Is hay fever hereditary?

“It is partly hereditary. If you have two parents who both have hay fever, there is a good chance that you have it too, about a 60 to 70 percent chance.”

Can you get rid of it?

“There are therapies that are being used. One of them is immunotherapy: you can undergo it if you have very severe hay fever. I know from an allergist that he does not really like to use that. According to him, it has results in half of the patients. Immunotherapy is a strong therapy. You are exposed to the allergens for a number of years in a row and that is not always pleasant.”

What can you do now to minimize the impact of your allergy?

“Avoiding pollen is the very best thing you can do. Make sure pollen cannot enter the house and keep windows and doors closed. If you want to air out your house during the period when you are having problems, do so early in the morning and do not open everything up against each other. Then there will be drafts and the pollen will come in. The least pollen is in the air from 7 a.m. to 9 a.m.; then it is also best to go jogging. In the afternoon the air is most full of pollen. Also wash your hair before going to bed. When you walk around outside, pollen gets in your hair and on your clothes. Also undress in a room other than the bedroom. Learn to recognize the plants that are bothering you using the pollen calendar. You can do some self-study, so that you know which plants you are sensitive to.”

What about those home, garden and kitchen remedies?

The Internet is teeming with advice, such as eating woodlice, citrus fruits, local honey, garlic and onions, or drinking spring rainwater. The idea behind it is that it contains substances that are similar to pollen, which would make you resistant, or which reduce the production of histamine – the substance that causes allergic reactions. Medical taping, where a therapist applies tape to the body, has also been frequently mentioned as something that could help. Martens: “With these types of remedies, there are always people who think they benefit from them, but there are also people who don’t notice anything. It has not been scientifically proven and you can question it. You should do thorough research on it first. That advice comes back every year: kissing against hay fever, drinking alcohol. If you believe in it, it helps. I feel like people should experience this for themselves, but to my knowledge it has not been scientifically proven that it really works. But as far as rainwater is concerned: I wouldn’t drink the first rainwater. It also contains other substances, such as gases from traffic and industry.”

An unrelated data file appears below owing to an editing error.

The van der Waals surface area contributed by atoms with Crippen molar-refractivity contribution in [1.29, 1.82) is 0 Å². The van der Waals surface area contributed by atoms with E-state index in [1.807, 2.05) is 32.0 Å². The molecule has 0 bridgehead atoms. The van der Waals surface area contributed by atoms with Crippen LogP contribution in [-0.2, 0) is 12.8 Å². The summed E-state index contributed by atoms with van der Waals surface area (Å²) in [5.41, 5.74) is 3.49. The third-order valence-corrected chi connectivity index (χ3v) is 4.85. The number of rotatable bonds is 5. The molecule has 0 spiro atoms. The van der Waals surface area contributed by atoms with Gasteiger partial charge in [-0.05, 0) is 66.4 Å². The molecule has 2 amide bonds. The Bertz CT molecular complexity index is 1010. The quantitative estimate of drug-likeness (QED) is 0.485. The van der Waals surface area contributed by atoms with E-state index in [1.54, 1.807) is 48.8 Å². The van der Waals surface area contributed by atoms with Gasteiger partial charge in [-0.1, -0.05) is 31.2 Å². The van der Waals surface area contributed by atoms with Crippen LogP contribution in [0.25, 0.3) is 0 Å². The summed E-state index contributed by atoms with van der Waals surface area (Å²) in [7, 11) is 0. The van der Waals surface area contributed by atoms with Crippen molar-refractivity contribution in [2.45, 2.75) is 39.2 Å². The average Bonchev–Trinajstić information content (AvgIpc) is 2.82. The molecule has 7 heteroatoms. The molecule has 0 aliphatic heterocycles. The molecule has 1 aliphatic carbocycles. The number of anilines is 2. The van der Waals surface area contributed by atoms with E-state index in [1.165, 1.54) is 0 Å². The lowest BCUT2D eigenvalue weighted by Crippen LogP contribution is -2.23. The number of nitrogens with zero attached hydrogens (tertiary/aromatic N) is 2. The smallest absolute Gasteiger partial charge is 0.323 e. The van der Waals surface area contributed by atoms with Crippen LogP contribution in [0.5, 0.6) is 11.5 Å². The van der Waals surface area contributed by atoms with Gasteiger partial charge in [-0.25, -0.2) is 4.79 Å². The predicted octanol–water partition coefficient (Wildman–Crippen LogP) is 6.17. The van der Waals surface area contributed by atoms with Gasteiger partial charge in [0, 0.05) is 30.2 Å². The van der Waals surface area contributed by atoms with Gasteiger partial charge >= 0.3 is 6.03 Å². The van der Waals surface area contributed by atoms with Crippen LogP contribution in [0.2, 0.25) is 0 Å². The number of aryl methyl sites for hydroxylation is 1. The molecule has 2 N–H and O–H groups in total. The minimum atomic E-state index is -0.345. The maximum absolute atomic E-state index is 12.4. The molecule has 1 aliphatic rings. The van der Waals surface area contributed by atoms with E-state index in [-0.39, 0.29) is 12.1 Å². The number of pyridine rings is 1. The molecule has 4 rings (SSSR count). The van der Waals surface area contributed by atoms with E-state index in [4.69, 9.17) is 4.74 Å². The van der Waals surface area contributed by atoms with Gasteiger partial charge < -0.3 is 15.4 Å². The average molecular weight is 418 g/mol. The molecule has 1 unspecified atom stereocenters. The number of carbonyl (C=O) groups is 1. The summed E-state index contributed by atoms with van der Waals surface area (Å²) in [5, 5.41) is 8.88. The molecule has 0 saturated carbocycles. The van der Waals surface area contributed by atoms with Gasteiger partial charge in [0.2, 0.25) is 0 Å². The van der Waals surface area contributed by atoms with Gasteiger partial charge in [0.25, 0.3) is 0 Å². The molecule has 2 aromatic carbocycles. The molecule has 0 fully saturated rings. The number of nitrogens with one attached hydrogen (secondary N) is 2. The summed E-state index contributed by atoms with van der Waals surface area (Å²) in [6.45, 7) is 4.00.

Tips to reduce allergic reactions

– Use a pollen calendar to find out which plant you are allergic to, so that you can avoid it

– Ensure that pollen does not enter the house by keeping doors and windows closed. Vacuum regularly with a vacuum cleaner with good filters and don’t forget to keep the pets that come outside clean.

– Shower before going to bed and take off your clothes in a room other than your bedroom.

– Between 7 a.m. and 9 a.m. there are the fewest pollens in the air. Then do your outdoor activities. Even after a rain shower there is much less pollen.

– Do not hang laundry outside during the period when you are experiencing discomfort.

– Wear sunglasses to protect the eyes from pollen.

– Book holidays or trips to the sea; there are the least pollen in the air.

– Keep track of your allergy in a diary, so you know when it bothers you most and you can avoid certain places or actions as much as possible during that period.